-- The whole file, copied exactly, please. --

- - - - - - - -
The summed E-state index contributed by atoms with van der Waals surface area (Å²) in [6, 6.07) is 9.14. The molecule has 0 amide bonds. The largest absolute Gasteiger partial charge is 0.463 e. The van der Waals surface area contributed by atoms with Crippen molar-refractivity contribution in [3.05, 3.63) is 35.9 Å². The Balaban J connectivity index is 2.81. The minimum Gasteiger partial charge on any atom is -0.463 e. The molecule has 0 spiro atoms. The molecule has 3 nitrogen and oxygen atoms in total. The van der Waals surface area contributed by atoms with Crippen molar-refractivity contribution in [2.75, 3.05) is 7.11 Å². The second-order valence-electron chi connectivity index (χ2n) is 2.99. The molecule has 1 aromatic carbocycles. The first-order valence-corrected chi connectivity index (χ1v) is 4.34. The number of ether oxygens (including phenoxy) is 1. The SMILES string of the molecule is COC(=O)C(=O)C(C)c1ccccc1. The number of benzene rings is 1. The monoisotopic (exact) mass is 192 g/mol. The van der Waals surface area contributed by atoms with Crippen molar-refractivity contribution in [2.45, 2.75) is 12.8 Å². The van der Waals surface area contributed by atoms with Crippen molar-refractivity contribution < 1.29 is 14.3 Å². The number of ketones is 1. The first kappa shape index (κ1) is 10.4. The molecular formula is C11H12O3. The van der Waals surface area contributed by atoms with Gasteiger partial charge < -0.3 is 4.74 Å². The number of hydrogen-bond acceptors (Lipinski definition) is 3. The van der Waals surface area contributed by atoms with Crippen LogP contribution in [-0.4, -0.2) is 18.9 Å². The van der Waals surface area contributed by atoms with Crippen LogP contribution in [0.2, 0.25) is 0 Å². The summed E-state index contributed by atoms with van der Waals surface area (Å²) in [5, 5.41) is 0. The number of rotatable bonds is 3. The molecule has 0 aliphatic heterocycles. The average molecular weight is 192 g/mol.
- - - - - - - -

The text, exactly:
The summed E-state index contributed by atoms with van der Waals surface area (Å²) in [6, 6.07) is 9.14. The molecule has 0 amide bonds. The largest absolute Gasteiger partial charge is 0.463 e. The van der Waals surface area contributed by atoms with Crippen molar-refractivity contribution in [3.05, 3.63) is 35.9 Å². The Balaban J connectivity index is 2.81. The minimum Gasteiger partial charge on any atom is -0.463 e. The molecule has 0 spiro atoms. The molecule has 3 nitrogen and oxygen atoms in total. The van der Waals surface area contributed by atoms with Crippen molar-refractivity contribution in [2.75, 3.05) is 7.11 Å². The second-order valence-electron chi connectivity index (χ2n) is 2.99. The molecule has 1 aromatic carbocycles. The first-order valence-corrected chi connectivity index (χ1v) is 4.34. The number of ether oxygens (including phenoxy) is 1. The SMILES string of the molecule is COC(=O)C(=O)C(C)c1ccccc1. The number of benzene rings is 1. The monoisotopic (exact) mass is 192 g/mol. The van der Waals surface area contributed by atoms with Crippen molar-refractivity contribution in [2.45, 2.75) is 12.8 Å². The van der Waals surface area contributed by atoms with Crippen molar-refractivity contribution < 1.29 is 14.3 Å². The number of ketones is 1. The first kappa shape index (κ1) is 10.4. The molecular formula is C11H12O3. The van der Waals surface area contributed by atoms with Gasteiger partial charge < -0.3 is 4.74 Å². The number of hydrogen-bond acceptors (Lipinski definition) is 3. The van der Waals surface area contributed by atoms with Crippen LogP contribution in [-0.4, -0.2) is 18.9 Å². The van der Waals surface area contributed by atoms with Crippen LogP contribution in [0.2, 0.25) is 0 Å². The summed E-state index contributed by atoms with van der Waals surface area (Å²) in [5, 5.41) is 0. The number of rotatable bonds is 3. The molecule has 0 aliphatic heterocycles. The average molecular weight is 192 g/mol.